Technology and its Impact on This Disabled Life.

Several weeks ago I was asked to present at a conference here in Halifax on some issue relating to technology. Since there were multiple presentations taking place at the same time, some who weren’t able to take part in my presentation asked if I would make it available. Here is the basic text:

“Preparing for this presentation reminded me of the old joke about the farmer who went to church one Sunday and he was the only one to show up. The preacher asked him what he should do and he said,

“Preacher, when I go out to the barn in the morning to feed my cows and only one shows up, I still feed it.” The preacher nodded and proceeded to speak for 2 hours. When he was finished he asked the farmer what he thought.

“When I go out to feed my cows and only one shows up, I feed her, but I sure don’t give her all the hay in the barn!” So with that in mind, I’m going to give some of the hay I’ve got but I won’t throw the whole bale at you.

Technology has been a constant, both as a means of communication and expression, and as a means of transportation. Some of it is incredibly simple and other forms are more complex. When I was born, surgeons installed a tube in my head that drains extra spinal fluid out. That device was conceived, in part, by Roald Dahl, he of Charlie and the Chocolate Factory fame, and it has saved countless lives.

The way I get around has changed dramatically in the years since I started school. I’ve gone from an old beater of a chair that I’m sure was built in someone’s garage to this beautiful titanium 12-pound beauty I’m in today. I have a wheel that I can attach to the front of my chair that’ll make gravel or snow feel like pavement, and in this city, in this weather, that’s definitely a good thing to have in your arsenal.

Communication technology has been a huge boon to me. When I was in elementary school principal took one look at my handwriting and said, ‘you need to learn how to type’. He then had the school secretary bring an old typewriter into my classroom and show me how to use it. From that day forward most of my school assignments were passed in on 8 1/2 X 11, neatly typed paper. I used that typewriter until I left Grade 6.

The year I entered Grade 7, one of my aunts came to visit and told me that, because I’d be needing it to do school work for years to come, her brothers and sisters from all across the country (and a few in the US) had pooled together enough money to buy me what was then a top of the line computer, with a 1.2GB hard drive; these days you can get a watch with 8GB. I discovered a lot with that computer, for at the same time we were able to connect to dial-up internet. I’m sure I’m not the only one who has that screech burned into their brain.

When I left high school it was clear that moving on to university was not going to be possible so in October 2001 I entered NSCC Library Information Technology program. Online Ed was in its infancy then so what is usually a 2 year program took me 7 years.

As we all know, the cell phone has been a truly liberating creation. I got my first one after graduating high school, and it gave me the ability to go anywhere I wanted and still be able to easily call for help should I need it. I’ve been through three phones in the 17 or so years since I left school, and those devices have enabled me to travel worry-free to Ottawa, Toronto, and Washington DC.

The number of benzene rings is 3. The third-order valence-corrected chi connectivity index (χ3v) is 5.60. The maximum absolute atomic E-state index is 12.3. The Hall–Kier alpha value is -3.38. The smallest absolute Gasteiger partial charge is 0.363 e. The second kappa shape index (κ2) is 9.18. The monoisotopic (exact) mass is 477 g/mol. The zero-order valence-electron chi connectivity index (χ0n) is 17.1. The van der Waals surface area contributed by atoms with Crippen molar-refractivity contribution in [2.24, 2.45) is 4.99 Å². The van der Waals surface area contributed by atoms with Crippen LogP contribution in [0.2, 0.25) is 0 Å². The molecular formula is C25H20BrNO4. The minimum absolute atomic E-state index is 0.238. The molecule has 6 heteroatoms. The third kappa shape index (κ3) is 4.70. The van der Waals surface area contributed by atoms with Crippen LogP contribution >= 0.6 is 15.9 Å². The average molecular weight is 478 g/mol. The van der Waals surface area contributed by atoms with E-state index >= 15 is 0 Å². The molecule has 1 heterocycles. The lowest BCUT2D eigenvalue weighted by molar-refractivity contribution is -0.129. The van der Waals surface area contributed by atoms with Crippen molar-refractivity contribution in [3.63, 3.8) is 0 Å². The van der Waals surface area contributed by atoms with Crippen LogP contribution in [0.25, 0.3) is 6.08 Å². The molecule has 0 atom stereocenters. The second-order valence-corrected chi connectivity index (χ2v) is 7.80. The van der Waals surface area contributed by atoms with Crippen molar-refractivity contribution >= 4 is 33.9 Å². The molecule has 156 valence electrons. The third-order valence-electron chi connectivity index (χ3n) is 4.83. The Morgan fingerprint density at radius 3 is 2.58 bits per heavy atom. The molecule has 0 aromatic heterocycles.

Fast forward to earlier this year, when a friend of my parent’s got word that my old faithful laptop that I’d bought after graduating high school, had died. This friend gave my parents enough money to ensure I was able to buy a laptop that would suit my growing interest in freelance work, and my voracious appetite for news and information. This little beauty of a machine goes with me everywhere, and as I now live here in Halifax, my internet speeds are roughly 45x what I get when visiting my parents.

So, we’ve covered transportation and communication. Two other ways my life wouldn’t be anywhere near as good as it is now, were it not for technology, are education and socializing. As high school drew to a close it was clear to most of those around me that I wasn’t ready to be on my own, so that October I enrolled in an online course in Library Information Technology from the Nova Scotia Community College. Seven years later, I completed my program and graduated. Topping it all off, most of that time I was on that faithful old dial-up internet I mentioned earlier. I know a thing or two about patience, right?

Socializing is the final area I’ll cover today, and it’s probably the one that we rely on technology for the most. My partner and I met at the Nova Scotia Rehabilitation Centre, and for the next seven years she and I spent no more than three hours in the same space, yet because of things like MSN messenger and Skype and, more recently Facebook chat, we’re still together 10 years later.

So you can see that technology has been instrumental in my growth and independence. That said, I can’t stress enough how important it is to have a support team around you. I mentioned my partner earlier, and I have a tight family that helps whenever they can. Without them I would not be here having this discussion.”

We had a few minutes left after I finished so we had a brief AMA, and I answered questions about accessible infrastructure in Halifax and attitudes toward people with disabilities. I’d like to answer any questions you have on accessibility or attitudes or anything else to do with disability; leave them in the comments below and I’ll respond to as many as I can.